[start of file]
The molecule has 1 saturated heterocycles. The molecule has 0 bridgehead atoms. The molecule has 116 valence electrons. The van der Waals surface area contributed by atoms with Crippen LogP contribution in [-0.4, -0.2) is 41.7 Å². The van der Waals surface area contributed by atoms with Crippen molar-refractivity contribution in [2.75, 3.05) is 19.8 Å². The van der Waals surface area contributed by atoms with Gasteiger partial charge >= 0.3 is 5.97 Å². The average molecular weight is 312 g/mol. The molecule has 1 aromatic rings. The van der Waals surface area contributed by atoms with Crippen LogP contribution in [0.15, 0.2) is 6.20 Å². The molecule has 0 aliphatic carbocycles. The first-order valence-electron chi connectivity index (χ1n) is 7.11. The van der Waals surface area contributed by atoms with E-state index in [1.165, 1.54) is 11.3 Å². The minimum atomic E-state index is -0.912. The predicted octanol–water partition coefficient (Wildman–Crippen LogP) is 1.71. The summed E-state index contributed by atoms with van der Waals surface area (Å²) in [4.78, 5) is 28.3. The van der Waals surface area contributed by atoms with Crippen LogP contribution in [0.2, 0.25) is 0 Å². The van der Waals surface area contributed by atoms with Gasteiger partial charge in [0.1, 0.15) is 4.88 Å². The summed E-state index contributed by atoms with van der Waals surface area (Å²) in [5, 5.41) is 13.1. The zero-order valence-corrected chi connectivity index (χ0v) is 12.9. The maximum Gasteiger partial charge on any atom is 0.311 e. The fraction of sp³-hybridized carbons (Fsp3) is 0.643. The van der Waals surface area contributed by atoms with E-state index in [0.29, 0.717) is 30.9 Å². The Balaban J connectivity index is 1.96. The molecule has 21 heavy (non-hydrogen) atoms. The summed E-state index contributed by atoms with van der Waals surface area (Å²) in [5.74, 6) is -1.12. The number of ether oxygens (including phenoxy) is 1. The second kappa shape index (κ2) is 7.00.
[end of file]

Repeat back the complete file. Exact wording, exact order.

The molecule has 1 saturated heterocycles. The molecule has 0 bridgehead atoms. The molecule has 116 valence electrons. The van der Waals surface area contributed by atoms with Crippen LogP contribution in [-0.4, -0.2) is 41.7 Å². The van der Waals surface area contributed by atoms with Crippen molar-refractivity contribution in [2.75, 3.05) is 19.8 Å². The van der Waals surface area contributed by atoms with Gasteiger partial charge >= 0.3 is 5.97 Å². The average molecular weight is 312 g/mol. The molecule has 1 aromatic rings. The van der Waals surface area contributed by atoms with Crippen LogP contribution in [0.15, 0.2) is 6.20 Å². The molecule has 0 aliphatic carbocycles. The first-order valence-electron chi connectivity index (χ1n) is 7.11. The van der Waals surface area contributed by atoms with E-state index in [1.165, 1.54) is 11.3 Å². The minimum atomic E-state index is -0.912. The predicted octanol–water partition coefficient (Wildman–Crippen LogP) is 1.71. The summed E-state index contributed by atoms with van der Waals surface area (Å²) in [4.78, 5) is 28.3. The van der Waals surface area contributed by atoms with Crippen LogP contribution in [0.2, 0.25) is 0 Å². The van der Waals surface area contributed by atoms with Gasteiger partial charge in [0.1, 0.15) is 4.88 Å². The summed E-state index contributed by atoms with van der Waals surface area (Å²) in [5, 5.41) is 13.1. The zero-order valence-corrected chi connectivity index (χ0v) is 12.9. The maximum Gasteiger partial charge on any atom is 0.311 e. The fraction of sp³-hybridized carbons (Fsp3) is 0.643. The van der Waals surface area contributed by atoms with E-state index in [0.29, 0.717) is 30.9 Å². The Balaban J connectivity index is 1.96. The molecule has 21 heavy (non-hydrogen) atoms. The summed E-state index contributed by atoms with van der Waals surface area (Å²) in [5.74, 6) is -1.12. The number of ether oxygens (including phenoxy) is 1. The second kappa shape index (κ2) is 7.00.